-Notandi sunt tibi mores.
Note well the manners.
HAVING examined the action of Paradise Lost, let us, in the next place, consider the actors. This is Aristotle's method of considering, first the fable, and secondly the manners; or, as we generally call them in English, the fable and the characters.
Homer has excelled all the heroic poets that ever wrote, in the multitude and variety of his characters. Every god that is admitted to his poem, acts a part which would have been suitable to no other deity. His princes are as much distinguished by their manners as by their dominions; and even those among them, whose characters seem wholly made up of courage, differ from one another as to the particular kinds of courage in which they excel.' In short, there is scarce a speech or action in the Iliad which the reader may not ascribe to the person who speaks or acts, without seeing his name at the head of it.
Homer does not only outshine all other poets in the variety, but also in the novelty of his characters. He has introduced among his Grecian princes a person who had lived thrice the age of man, and conversed with Theseus, Hercules, Polyphemus, and the first race of heroes. His principal actor is the son of a goddess, not to mention the offspring of other deities, who have likewise a place in his poem; and the venerable Trojan prince, who was the father of so many kings and heroes. There is in these several characters of Homer, a certain dignity, as well as novelty, which adapts them in a more peculiar manner to the nature of an heroic poem. Though, at the same time, to give them the greater variety, he has described a Vulcan that is a buffoon among his gods, and a Thersites among his mortals.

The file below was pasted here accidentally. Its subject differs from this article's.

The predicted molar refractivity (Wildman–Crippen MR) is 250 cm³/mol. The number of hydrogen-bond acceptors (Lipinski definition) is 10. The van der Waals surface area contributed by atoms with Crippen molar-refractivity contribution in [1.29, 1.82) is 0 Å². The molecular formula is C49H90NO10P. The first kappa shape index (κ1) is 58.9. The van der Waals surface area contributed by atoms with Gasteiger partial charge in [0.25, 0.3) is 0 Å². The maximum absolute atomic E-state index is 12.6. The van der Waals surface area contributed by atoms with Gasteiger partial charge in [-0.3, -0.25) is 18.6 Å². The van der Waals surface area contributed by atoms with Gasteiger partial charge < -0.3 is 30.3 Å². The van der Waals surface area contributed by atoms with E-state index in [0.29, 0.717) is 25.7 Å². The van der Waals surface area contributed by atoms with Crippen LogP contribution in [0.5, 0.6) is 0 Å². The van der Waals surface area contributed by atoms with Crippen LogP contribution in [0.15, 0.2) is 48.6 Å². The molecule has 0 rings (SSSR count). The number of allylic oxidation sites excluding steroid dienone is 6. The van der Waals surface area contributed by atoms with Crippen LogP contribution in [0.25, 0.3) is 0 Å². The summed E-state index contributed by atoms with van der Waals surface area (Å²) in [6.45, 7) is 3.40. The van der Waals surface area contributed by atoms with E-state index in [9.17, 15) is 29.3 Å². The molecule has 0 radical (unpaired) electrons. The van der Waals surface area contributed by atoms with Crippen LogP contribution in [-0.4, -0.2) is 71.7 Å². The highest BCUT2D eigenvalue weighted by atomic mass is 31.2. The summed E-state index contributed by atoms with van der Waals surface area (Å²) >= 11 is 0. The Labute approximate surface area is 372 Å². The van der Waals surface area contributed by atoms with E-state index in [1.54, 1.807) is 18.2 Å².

Virgil falls infinitely short of Homer in the characters of his poem, both as to their variety and novelty. Æneas is indeed a perfect character; but as for Achates, though he is styled the hero's friend, he does nothing in the whole poem which may deserve that title. Gyas, Mnestheus, Sergestus, and Cloanthes, are all of them men of the same stamp and character.
· Fortemque Gyan, fortemque Cloanthum. Virs.
There are indeed several natural incidents in the part of Ascanius; and that of Dido can not be sufficiently admired. I do not see any thing new or particular in Turnus. Pallas and Evander are remote copies of Hector and Priam, as Lausus and Mezentius are almost parallels to Pallas and Evander. The characters of Nisus and Euryalus are beautiful, but common. We must not forget the parts of Sinon, Camilla, and some few others, which are fine improvements on the Greek poet. In short, there is neither that variety nor novelty in the persons of the Æneid which we meet with in those of the Iliad.
If we look into the characters of Milton, we shall find that he has introduced all the variety his fable was capable of receiving. The whole species of mankind was in two persons at the time to which the subject of his poem is confined. We have, however, four distinct characters in these two persons. We see man and woman in the highest innocence and perfection, and in the most abject state of guilt and infirmity. The two last characters are indeed very common and obvious but the two first are not only more magnificent, but more new, than any characters either in Virgil or Homer, or indeed in the whole circle of nature.
Milton was so sensible of this defect in the subject of his poem, and of the few characters it would afford him, that he has brought into it two actors of a shadowy and fictitious nature, in the persons
of Sin and Death; by which means he has wrought into the body of his fable a very